The Island I followed the black-robed men to was a work pit. People were being forced to break rocks, build small structures, turn wheels on giant machines, and were constantly beaten by snapping whips wielded by ugly little ghouls with blackened skin and blacker eyes. The people here were all fat, lazy-looking things, straining and agonizing at their labor, and I realized the purpose of their punishment: they were paying for a lifetime of sloth with an eternity of toil. None of them paid the slightest attention to me as I stumbled off the bridge. As I rolled off, though, I noticed that there was a definite path here, worn from the bridge I’d just left to another on the far side of the island. This one was relatively small, I could circle it in just a few minutes. Others seemed enormous – the side of continents. I wondered what determined the size and contents of each island floating through the depths.

Shivering, I stepped down from the bridge onto the path, which cut right through the slaving, hollow shells that used to be human. I stepped down between the rows, listening to the groans and grunts of people in pain. Perhaps the worst thing was that nobody was willing to put up any sort of a fight. They all looked utterly broken, shattered, like there was nothing left of their souls anywhere in the bleeding, bruised bodies they seemed to wear. The entire spectacle made me sick, it was utterly inhuman. But then again, I supposed that was the point.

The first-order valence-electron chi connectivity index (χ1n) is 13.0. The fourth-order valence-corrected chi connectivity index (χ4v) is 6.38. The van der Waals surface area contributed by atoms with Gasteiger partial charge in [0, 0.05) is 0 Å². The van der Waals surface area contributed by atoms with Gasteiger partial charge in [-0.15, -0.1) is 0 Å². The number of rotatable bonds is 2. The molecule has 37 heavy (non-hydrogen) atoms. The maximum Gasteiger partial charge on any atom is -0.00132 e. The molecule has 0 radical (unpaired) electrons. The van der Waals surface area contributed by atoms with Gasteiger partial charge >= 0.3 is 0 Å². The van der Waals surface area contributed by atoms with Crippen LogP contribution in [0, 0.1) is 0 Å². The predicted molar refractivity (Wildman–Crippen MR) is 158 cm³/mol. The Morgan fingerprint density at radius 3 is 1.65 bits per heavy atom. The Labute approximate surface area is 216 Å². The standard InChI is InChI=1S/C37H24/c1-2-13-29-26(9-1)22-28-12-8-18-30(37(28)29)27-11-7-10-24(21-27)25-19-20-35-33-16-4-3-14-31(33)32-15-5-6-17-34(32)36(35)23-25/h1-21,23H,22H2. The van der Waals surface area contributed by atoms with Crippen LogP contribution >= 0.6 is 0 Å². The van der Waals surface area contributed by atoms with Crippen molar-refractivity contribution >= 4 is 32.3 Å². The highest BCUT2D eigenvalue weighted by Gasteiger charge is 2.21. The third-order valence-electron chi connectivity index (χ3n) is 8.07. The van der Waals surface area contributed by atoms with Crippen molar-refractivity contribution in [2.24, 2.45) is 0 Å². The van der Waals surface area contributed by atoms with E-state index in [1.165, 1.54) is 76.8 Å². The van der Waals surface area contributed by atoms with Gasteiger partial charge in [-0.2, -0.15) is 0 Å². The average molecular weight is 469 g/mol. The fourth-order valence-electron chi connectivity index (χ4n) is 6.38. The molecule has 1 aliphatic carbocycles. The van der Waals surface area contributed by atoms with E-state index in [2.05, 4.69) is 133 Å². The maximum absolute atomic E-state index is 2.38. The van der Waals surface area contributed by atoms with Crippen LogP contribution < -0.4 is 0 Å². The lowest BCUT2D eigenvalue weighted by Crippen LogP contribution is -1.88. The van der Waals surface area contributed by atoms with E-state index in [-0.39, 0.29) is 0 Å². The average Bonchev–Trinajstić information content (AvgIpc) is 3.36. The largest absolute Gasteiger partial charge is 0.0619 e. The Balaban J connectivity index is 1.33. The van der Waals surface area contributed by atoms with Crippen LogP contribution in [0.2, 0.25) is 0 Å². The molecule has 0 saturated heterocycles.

I decided not to bother the little ghouls with the whips, and the two men in the black robes had returned to their sentry duties, one standing on the lips of each bridge that could take me off the island. I tried to focus on the one I was approaching as I stepped through the pits, trying to ignore the horrors on either side of me. I walked up to him, to where he stood at the lip of the bridge. I was not terribly surprised that he did not move.

“Um… excuse me… I’m sort of looking for someone.”

He didn’t move, he didn’t speak, he didn’t even seem to recognize my existence this time.

“Right… Um… You guys know your queen? Hades’ wife? I don’t suppose any of you would know where to find her?”